Love that lasts a lifetime | Sunday Observer

Love that lasts a lifetime

The survey result isn’t very promising. Over 25 years after their marriage, less than forty percent of married couples describe themselves as really happy while the rest are either somewhat satisfied or living with spouses in quiet desperation, experiencing little intimacy.

One wonders what happens in a marriage that has lasted more than two and a half decades. Is it because the initial excitement about staying in love has begun to wane? Or is it because you talk and work with the same person on the same subjects every day and night?

“It depends on what you mean by love,” says a wife of 15 years of marriage. If you mean that ‘can’t-keep-your-hands-off-each-other’ feeling, then you don’t have that. But, now it’s different. Sex is no longer a priority. You relax and enjoy looking at the growing family. You’re proud to be part of it. You know you’re loved by someone who really understands you and cares for you. Can anybody beat that?”

Five years ago, when Ayesha received a good job offer, she was thrilled. For thirteen years, she was at home looking after her two young daughters and she thought it was a blessing. However, after a week of suspense, she was told that another woman had got the job.

Ayesha explains: “I felt as if somebody had hit me in the stomach. I called my husband and he asked me to meet him for lunch. We talked and talked. I told him things about myself I never dreamed I’d tell another human being. And he talked about us, and about our girls. I felt as if I’d come to him a jumble of broken bits and pieces, and he was putting me back together again, building me up with all the chunks of our lives together. When I came out, I was really proud of my husband.”


Both ladies are right. The core of love is a sound knowledge of each other, and that knowledge takes years to develop. For husbands and wives who work and stay in touch - who listen to each other, who share what’s going on whether it’s fascinating or not - love becomes a steadily increasing component of the marriage that enhances all other elements.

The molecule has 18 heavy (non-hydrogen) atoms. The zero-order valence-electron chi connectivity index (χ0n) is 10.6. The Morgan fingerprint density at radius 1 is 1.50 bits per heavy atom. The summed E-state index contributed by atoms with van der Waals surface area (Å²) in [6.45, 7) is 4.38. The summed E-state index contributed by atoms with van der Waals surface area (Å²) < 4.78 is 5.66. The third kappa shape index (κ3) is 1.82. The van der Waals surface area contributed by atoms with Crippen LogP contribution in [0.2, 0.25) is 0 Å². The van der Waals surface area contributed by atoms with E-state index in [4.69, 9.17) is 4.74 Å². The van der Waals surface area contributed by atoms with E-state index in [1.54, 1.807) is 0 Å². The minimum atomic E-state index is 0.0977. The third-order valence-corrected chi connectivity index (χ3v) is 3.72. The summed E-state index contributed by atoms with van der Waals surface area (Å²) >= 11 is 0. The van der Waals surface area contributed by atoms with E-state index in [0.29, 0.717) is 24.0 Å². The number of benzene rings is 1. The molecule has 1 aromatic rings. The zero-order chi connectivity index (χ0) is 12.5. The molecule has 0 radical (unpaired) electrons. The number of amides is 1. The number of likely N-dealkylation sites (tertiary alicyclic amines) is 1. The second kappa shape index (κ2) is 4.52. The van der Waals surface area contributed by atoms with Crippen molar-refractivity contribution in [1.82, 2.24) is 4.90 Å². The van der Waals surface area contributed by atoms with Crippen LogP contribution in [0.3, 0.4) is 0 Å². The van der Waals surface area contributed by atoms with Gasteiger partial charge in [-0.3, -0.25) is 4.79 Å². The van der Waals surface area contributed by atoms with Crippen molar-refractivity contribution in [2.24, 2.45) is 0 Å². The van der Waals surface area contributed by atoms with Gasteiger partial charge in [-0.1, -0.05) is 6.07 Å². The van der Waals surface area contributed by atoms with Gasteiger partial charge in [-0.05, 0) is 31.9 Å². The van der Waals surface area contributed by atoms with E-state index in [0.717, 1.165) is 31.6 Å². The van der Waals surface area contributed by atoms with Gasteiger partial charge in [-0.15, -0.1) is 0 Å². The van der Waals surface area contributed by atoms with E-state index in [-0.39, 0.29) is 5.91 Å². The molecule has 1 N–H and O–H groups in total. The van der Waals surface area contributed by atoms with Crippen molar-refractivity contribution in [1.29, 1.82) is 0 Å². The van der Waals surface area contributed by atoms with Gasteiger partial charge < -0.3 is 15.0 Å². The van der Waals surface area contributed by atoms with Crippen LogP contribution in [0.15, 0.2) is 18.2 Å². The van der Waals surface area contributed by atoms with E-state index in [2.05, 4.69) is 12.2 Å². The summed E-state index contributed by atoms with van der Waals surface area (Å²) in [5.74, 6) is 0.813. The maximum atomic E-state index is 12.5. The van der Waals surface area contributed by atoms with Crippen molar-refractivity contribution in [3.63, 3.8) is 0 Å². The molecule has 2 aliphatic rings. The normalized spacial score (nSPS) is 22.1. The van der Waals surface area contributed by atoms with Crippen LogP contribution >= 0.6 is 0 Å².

What frightens many people is the normal fluctuation of passion within the long time-frame of love. When the initial excitement of a passionate love begins to mellow into the gentler security of an established relationship, some partners panic.

To make marriage work, you have to step forward into the territory of familiarity and discover, beyond novelty, the intimate warmth of being together with the person you know almost well as yourself.

Expert advice

Look at Pradeep and Renuka, a couple in their 60s, who appear to be the poster pair for the happy couple category. One is a psychotherapist and the other a relationship expert. Both worked in the Far East and are now spending retirement in their country of birth.

How have they managed to flourish for 35 years of marriage? Pradeep says, “For starters, two important qualities are required: caring behaviour and a proactive approach. You’ve got to change your orientation from the ‘Me’ plan to the ‘We’ plan. If the needs of both people in the relationship are being met, if both are mutually satisfied, there is the real potential for a life of joy and fulfilment.”

He continues: “There are three predictable stages of a relationship: (1) the passionate stage, which, though pleasurable, is not supposed to last; (2) the power struggle stage, where you learn to understand each other; and, (3) the figuring-out stage, when you discover how to live together under one roof, realizing personal vision, as both, an individual and as a couple”.


“No spontaneous expression of frustration or anger is allowed, ever.” This is a point Renuka emphasizes, calling it ‘dumping.’ She says, “Anger and frustrations should be discussed and settled between a 12 to 24-hour period, so that neither partner has long to wait, yet, has time to calm down. All of us have emotional parts of ourselves that have not been fully developed. On and off, we may push the buttons which activate the triggers. But, good relationships can actually help mature those weak aspects of our personalities.”

Renuka adds, “Instead of getting upset when Pradeep is annoyed with me, I’ve learned to develop more of a curiosity. I get curious about this other human being that I love so much and realize that his intention, though it frustrated me, was not to hurt me. It had more to do with something going on inside him at that moment. Once I understand what it is, it becomes easier for me to respond.”

So, what is the secret to their enduring and satisfying relationship? “A lot of us live in fairy-tale land, thinking that things are supposed to go well all the time,” says Pradeep. “When we have difficult moments, we can look at how we contribute to the nightmare, as well as, how we contribute to the dream. My part in the success of our relationship is not only to look at how I might feel wounded in the situation, but also at how I am wounding Renuka. By taking responsibility for everything I do and say, I am honouring our agreement to be together by being a responsible, accountable partner.”


Faces wrinkle, bodies get pudgier, energy levels recede, most people face an increasing number of niggling ailments. A long-lasting love accepts all of these less than agreeable facts. It comes to terms with time. What binds the couples together is not what they look like, but what they are.

These are the facts that sustain a marriage, and spouses committed to a long love build-up. It can be easily done by sitting together on a couch in the living room watching how the dawn slowly lightens outside the window, or holding hands under a restaurant table or even coming back home individually in the evening with fresh hunger for each other.